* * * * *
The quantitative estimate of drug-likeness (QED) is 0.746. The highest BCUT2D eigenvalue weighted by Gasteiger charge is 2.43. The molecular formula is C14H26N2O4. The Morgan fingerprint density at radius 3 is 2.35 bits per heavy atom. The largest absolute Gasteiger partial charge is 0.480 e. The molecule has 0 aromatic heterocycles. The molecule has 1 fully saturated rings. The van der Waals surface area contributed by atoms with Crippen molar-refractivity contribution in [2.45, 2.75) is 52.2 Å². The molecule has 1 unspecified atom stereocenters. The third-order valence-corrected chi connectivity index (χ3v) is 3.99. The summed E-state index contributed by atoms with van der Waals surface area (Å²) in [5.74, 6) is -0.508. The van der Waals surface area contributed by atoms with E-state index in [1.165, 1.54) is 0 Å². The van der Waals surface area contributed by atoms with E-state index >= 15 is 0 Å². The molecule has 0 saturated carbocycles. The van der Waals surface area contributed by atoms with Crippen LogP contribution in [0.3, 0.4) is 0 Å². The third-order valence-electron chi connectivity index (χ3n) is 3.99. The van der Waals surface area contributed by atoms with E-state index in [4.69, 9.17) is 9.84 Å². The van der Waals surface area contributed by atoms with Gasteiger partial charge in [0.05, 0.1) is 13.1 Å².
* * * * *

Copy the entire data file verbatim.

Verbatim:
The quantitative estimate of drug-likeness (QED) is 0.746. The highest BCUT2D eigenvalue weighted by Gasteiger charge is 2.43. The molecular formula is C14H26N2O4. The Morgan fingerprint density at radius 3 is 2.35 bits per heavy atom. The largest absolute Gasteiger partial charge is 0.480 e. The molecule has 0 aromatic heterocycles. The molecule has 1 fully saturated rings. The van der Waals surface area contributed by atoms with Crippen molar-refractivity contribution in [2.45, 2.75) is 52.2 Å². The molecule has 1 unspecified atom stereocenters. The third-order valence-corrected chi connectivity index (χ3v) is 3.99. The summed E-state index contributed by atoms with van der Waals surface area (Å²) in [5.74, 6) is -0.508. The van der Waals surface area contributed by atoms with E-state index in [1.165, 1.54) is 0 Å². The van der Waals surface area contributed by atoms with E-state index >= 15 is 0 Å². The molecule has 0 saturated carbocycles. The van der Waals surface area contributed by atoms with Crippen LogP contribution in [0.3, 0.4) is 0 Å². The third-order valence-electron chi connectivity index (χ3n) is 3.99. The van der Waals surface area contributed by atoms with E-state index in [4.69, 9.17) is 9.84 Å². The van der Waals surface area contributed by atoms with Gasteiger partial charge in [0.05, 0.1) is 13.1 Å².